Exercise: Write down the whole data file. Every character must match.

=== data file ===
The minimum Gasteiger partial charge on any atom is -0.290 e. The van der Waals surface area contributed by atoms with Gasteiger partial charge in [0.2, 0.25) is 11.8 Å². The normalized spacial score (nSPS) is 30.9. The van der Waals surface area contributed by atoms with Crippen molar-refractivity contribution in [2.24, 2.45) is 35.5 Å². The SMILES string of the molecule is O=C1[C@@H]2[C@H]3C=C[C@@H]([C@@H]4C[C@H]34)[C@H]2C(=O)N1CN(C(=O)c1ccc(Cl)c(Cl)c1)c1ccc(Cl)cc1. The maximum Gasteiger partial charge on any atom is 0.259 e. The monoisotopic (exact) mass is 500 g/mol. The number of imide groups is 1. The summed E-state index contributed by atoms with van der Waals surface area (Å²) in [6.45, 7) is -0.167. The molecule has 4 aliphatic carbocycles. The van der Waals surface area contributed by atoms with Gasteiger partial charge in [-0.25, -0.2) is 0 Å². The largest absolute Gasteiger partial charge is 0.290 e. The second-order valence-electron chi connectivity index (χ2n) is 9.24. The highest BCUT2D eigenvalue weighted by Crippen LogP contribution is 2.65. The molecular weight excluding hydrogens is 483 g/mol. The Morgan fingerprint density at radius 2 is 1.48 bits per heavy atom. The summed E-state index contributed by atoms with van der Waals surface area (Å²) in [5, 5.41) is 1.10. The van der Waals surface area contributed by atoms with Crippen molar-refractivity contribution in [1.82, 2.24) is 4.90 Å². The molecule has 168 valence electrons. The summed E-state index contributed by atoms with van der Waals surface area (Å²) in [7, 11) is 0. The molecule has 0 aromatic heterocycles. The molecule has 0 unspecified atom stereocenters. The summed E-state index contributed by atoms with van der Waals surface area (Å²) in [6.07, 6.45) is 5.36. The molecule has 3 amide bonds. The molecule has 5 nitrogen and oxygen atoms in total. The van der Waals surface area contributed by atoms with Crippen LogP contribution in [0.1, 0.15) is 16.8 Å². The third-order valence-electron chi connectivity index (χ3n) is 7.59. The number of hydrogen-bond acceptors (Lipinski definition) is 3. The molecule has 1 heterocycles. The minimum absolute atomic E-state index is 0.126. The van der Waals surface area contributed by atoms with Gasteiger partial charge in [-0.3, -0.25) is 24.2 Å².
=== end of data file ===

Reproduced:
The minimum Gasteiger partial charge on any atom is -0.290 e. The van der Waals surface area contributed by atoms with Gasteiger partial charge in [0.2, 0.25) is 11.8 Å². The normalized spacial score (nSPS) is 30.9. The van der Waals surface area contributed by atoms with Crippen molar-refractivity contribution in [2.24, 2.45) is 35.5 Å². The SMILES string of the molecule is O=C1[C@@H]2[C@H]3C=C[C@@H]([C@@H]4C[C@H]34)[C@H]2C(=O)N1CN(C(=O)c1ccc(Cl)c(Cl)c1)c1ccc(Cl)cc1. The maximum Gasteiger partial charge on any atom is 0.259 e. The monoisotopic (exact) mass is 500 g/mol. The number of imide groups is 1. The summed E-state index contributed by atoms with van der Waals surface area (Å²) in [6.45, 7) is -0.167. The molecule has 4 aliphatic carbocycles. The van der Waals surface area contributed by atoms with Gasteiger partial charge in [-0.25, -0.2) is 0 Å². The largest absolute Gasteiger partial charge is 0.290 e. The second-order valence-electron chi connectivity index (χ2n) is 9.24. The highest BCUT2D eigenvalue weighted by Crippen LogP contribution is 2.65. The molecular weight excluding hydrogens is 483 g/mol. The Morgan fingerprint density at radius 2 is 1.48 bits per heavy atom. The summed E-state index contributed by atoms with van der Waals surface area (Å²) in [5, 5.41) is 1.10. The van der Waals surface area contributed by atoms with Crippen molar-refractivity contribution in [1.82, 2.24) is 4.90 Å². The molecule has 168 valence electrons. The summed E-state index contributed by atoms with van der Waals surface area (Å²) in [7, 11) is 0. The molecule has 0 aromatic heterocycles. The molecule has 0 unspecified atom stereocenters. The summed E-state index contributed by atoms with van der Waals surface area (Å²) in [6.07, 6.45) is 5.36. The molecule has 3 amide bonds. The molecule has 5 nitrogen and oxygen atoms in total. The van der Waals surface area contributed by atoms with Crippen LogP contribution in [0.1, 0.15) is 16.8 Å². The third-order valence-electron chi connectivity index (χ3n) is 7.59. The number of hydrogen-bond acceptors (Lipinski definition) is 3. The molecule has 1 heterocycles. The minimum absolute atomic E-state index is 0.126. The van der Waals surface area contributed by atoms with Gasteiger partial charge in [-0.3, -0.25) is 24.2 Å².